Khadaji’s Whatcha Reading Thread - November 2021 edition

Here we go - new month, new (and old) books, and a new thread!

Last month’s thread: Khadaji’s Whatcha Reading Thread - October 2021 edition

Khadaji was one of the earlier members of SDMB, and he was well-known as a kindly person who always had something encouraging to say, particularly in the self-improvement threads. He was also a voracious, omnivorous reader, who started these threads 'way back in the Stone Age of 2005. Consequently, when he suddenly and quite unexpectedly passed away in January 2013, we decided to rename this thread in his honor and to keep his memory, if not his ghost, alive.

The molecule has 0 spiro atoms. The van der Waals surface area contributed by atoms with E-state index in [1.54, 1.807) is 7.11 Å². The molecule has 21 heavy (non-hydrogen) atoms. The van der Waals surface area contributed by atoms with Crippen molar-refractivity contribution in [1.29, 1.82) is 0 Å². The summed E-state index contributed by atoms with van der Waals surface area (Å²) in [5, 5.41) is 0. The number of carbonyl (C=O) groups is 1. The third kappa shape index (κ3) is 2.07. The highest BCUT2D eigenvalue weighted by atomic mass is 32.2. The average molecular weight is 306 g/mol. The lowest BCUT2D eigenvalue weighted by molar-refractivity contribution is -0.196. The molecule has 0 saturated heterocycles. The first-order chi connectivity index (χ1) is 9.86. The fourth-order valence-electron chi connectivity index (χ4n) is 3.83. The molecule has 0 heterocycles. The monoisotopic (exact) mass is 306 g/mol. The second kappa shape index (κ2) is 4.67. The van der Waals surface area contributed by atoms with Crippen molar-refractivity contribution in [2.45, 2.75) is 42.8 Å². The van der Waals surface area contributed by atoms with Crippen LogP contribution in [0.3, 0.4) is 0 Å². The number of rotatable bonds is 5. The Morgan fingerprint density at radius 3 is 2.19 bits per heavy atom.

Over the weekend I finished Nothing Ventured by Jeffrey Archer, a novel about an idealistic young London cop investigating art-related crimes. It’s the first of a series; there’ve been three books so far. Not sure I’ll go further with it, but I might.

I just started Fuzz: When Nature Breaks the Law by Mary Roach, the current pick of my book club. She’s sometimes a bit too glib for my taste but is generally readable and interesting, and this book is no exception.

My current audiobook is The Final Mission of Extortion 17: Special Ops, Helicopter Support, SEAL Team Six, and the Deadliest Day of the U.S. War in Afghanistan by Ed Darack, about which I’d heard good things. It’s especially poignant, given our recent military withdrawal from there and the inevitable questions about whether all that blood, toil and treasure was actually worth it.

Taking a break from Hans Hellmut Kirst’s Officer Factory, a WWII satire set in a German military academy.